Instantiation of the map is pretty standard, however centering the map on a new location based on user input is not. In fact, what you need to do is include a script element dynamically, which points to the Bing geocoder webservice, and provide a JavaScript callback for the JSON-P response (as shown in this example) Something that should really be abstracted within the API.

In addition to the standard map functionality, Bing Maps also offers a directions service, custom tile layers and displaying localized maps.

In the interface itself, the API offers a so-called Bird’s eye view, which is essentially a hybrid view (satellite plus road data/labels) which switches over to an angled view, similar to what can be seen in Google Maps and Google Earth, when the zoom level is high enough. I was very impressed by the image quality here, for both cities in the US and Europe (you can see for yourself, searching again for “Helsinki” in my example and zooming in to the maximum level on Bing Maps, with the map type set to “Bird’s eye”).


Google Maps API

Last, but not least, in my personal opinion the Google Maps API is still king amongst all the Maps APIs out there. The amount of functionality offered by theGoogle Maps API family and the JavaScript API itself never ceases to amaze me. With the current version 3, no API key is required any more, which makes inclusion of the JavaScript and getting started even easier.

Google is often criticized for is very developer centric approaches and interfaces, but the sheer amount of documentation they provide for developers plus they way they present it makes it very smooth and easy to use their API. The have a guide for new developers that covers the basics and standard functionality and an API reference (similarly structured like the one from Yahoo). But probably the best part of the docs are the examples. Well structured, with unique URLs for the developer to look at with just one click and digging deeper by doing a simple ‘view source’.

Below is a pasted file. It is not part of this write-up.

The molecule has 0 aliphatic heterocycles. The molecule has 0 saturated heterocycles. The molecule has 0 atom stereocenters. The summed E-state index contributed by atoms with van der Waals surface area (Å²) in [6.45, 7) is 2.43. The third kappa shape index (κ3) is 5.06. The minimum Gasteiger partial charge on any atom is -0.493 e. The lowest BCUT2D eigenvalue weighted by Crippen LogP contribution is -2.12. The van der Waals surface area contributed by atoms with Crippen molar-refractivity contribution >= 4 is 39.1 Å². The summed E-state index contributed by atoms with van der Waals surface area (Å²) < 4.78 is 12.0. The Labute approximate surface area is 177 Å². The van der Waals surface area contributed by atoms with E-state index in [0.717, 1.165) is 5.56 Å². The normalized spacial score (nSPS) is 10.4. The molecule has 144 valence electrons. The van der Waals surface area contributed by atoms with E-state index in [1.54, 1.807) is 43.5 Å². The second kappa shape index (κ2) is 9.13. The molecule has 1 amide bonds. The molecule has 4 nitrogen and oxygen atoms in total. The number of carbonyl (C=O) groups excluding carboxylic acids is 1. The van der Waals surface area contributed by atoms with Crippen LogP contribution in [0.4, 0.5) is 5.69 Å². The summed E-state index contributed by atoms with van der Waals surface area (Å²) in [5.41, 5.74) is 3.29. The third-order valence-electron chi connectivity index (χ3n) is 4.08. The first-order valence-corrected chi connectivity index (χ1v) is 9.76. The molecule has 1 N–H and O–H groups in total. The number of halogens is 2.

With regards to functionality, the Google API really offers everything you could ask for from a Maps API—and more. Just to name a few that strike me as quite impressive are additional map layers, provided by KML or Google Fusion Tables as well as Bike Paths and Routes. You can create a custom map type with different styles, get the elevation along a certain path and include the all so beloved Street View. In addition, the API performs great on mobile devices.

The imagery of the satellite images is still very good and the readability of the map view has already been discussed on It would be great if Google would expose Google Earth views through the JavaScript API as well (for angled views, similar to what Bing offers), but this is exposed through the Earth API, which is separate from the JS API. It is however seems to be possible to integrate the JS API with the Earth API, although the example is referencing the JS API version 2, which is deprecated.



If you are looking for a generic map solution for your site or application, the Google Maps API is the way to go. It incorporates features that will most likely cover close to 90 percent of the use cases out there that relate to map applications. However, you might have very specific requirements, that Google Maps might not be able to fulfill to the fullest extent. If you need an API that provides great map data for Europe, then you might want to consider the Bing Maps API, which has great satellite imagery of European cities. The Ovi Maps API has just been released, but has some innovative approaches in there, whereas the Yahoo Maps API, because it has been neglected for quite some time, has been falling a little bit behind when it comes to state-of-the art features. If you want to read more about the topic of maps, especially regarding their readability and quality of imagery, I suggest you check out Justin O’Beirne’s site, where he shares a lot of his thoughts on this topic.